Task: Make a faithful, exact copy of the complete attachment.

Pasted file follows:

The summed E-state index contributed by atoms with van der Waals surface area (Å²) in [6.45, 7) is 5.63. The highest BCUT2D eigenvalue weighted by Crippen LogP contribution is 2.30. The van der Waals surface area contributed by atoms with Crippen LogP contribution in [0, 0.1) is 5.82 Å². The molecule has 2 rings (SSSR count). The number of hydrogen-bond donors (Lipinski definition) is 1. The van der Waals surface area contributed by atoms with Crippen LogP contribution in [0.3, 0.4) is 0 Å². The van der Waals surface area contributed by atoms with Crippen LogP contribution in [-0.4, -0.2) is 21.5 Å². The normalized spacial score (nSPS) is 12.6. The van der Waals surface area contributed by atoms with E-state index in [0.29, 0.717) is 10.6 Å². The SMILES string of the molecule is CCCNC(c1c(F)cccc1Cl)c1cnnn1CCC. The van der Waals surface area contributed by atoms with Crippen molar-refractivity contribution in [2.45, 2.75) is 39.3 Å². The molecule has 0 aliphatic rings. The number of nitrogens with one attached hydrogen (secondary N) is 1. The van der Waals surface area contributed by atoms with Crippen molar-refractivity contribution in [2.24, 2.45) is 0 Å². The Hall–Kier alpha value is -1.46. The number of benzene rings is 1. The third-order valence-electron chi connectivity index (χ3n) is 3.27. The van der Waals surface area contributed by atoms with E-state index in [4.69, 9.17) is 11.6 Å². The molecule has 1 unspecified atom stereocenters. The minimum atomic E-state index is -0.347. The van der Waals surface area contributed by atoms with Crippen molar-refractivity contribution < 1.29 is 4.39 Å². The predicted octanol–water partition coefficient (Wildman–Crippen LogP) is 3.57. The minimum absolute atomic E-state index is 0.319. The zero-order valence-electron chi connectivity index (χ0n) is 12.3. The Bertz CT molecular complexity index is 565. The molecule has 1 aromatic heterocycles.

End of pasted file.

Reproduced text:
The summed E-state index contributed by atoms with van der Waals surface area (Å²) in [6.45, 7) is 5.63. The highest BCUT2D eigenvalue weighted by Crippen LogP contribution is 2.30. The van der Waals surface area contributed by atoms with Crippen LogP contribution in [0, 0.1) is 5.82 Å². The molecule has 2 rings (SSSR count). The number of hydrogen-bond donors (Lipinski definition) is 1. The van der Waals surface area contributed by atoms with Crippen LogP contribution in [0.3, 0.4) is 0 Å². The van der Waals surface area contributed by atoms with Crippen LogP contribution in [-0.4, -0.2) is 21.5 Å². The normalized spacial score (nSPS) is 12.6. The van der Waals surface area contributed by atoms with E-state index in [0.29, 0.717) is 10.6 Å². The SMILES string of the molecule is CCCNC(c1c(F)cccc1Cl)c1cnnn1CCC. The van der Waals surface area contributed by atoms with Crippen molar-refractivity contribution in [2.45, 2.75) is 39.3 Å². The molecule has 0 aliphatic rings. The number of nitrogens with one attached hydrogen (secondary N) is 1. The van der Waals surface area contributed by atoms with Crippen molar-refractivity contribution in [2.24, 2.45) is 0 Å². The Hall–Kier alpha value is -1.46. The number of benzene rings is 1. The third-order valence-electron chi connectivity index (χ3n) is 3.27. The van der Waals surface area contributed by atoms with E-state index in [4.69, 9.17) is 11.6 Å². The molecule has 1 unspecified atom stereocenters. The minimum atomic E-state index is -0.347. The van der Waals surface area contributed by atoms with Crippen molar-refractivity contribution < 1.29 is 4.39 Å². The predicted octanol–water partition coefficient (Wildman–Crippen LogP) is 3.57. The minimum absolute atomic E-state index is 0.319. The zero-order valence-electron chi connectivity index (χ0n) is 12.3. The Bertz CT molecular complexity index is 565. The molecule has 1 aromatic heterocycles.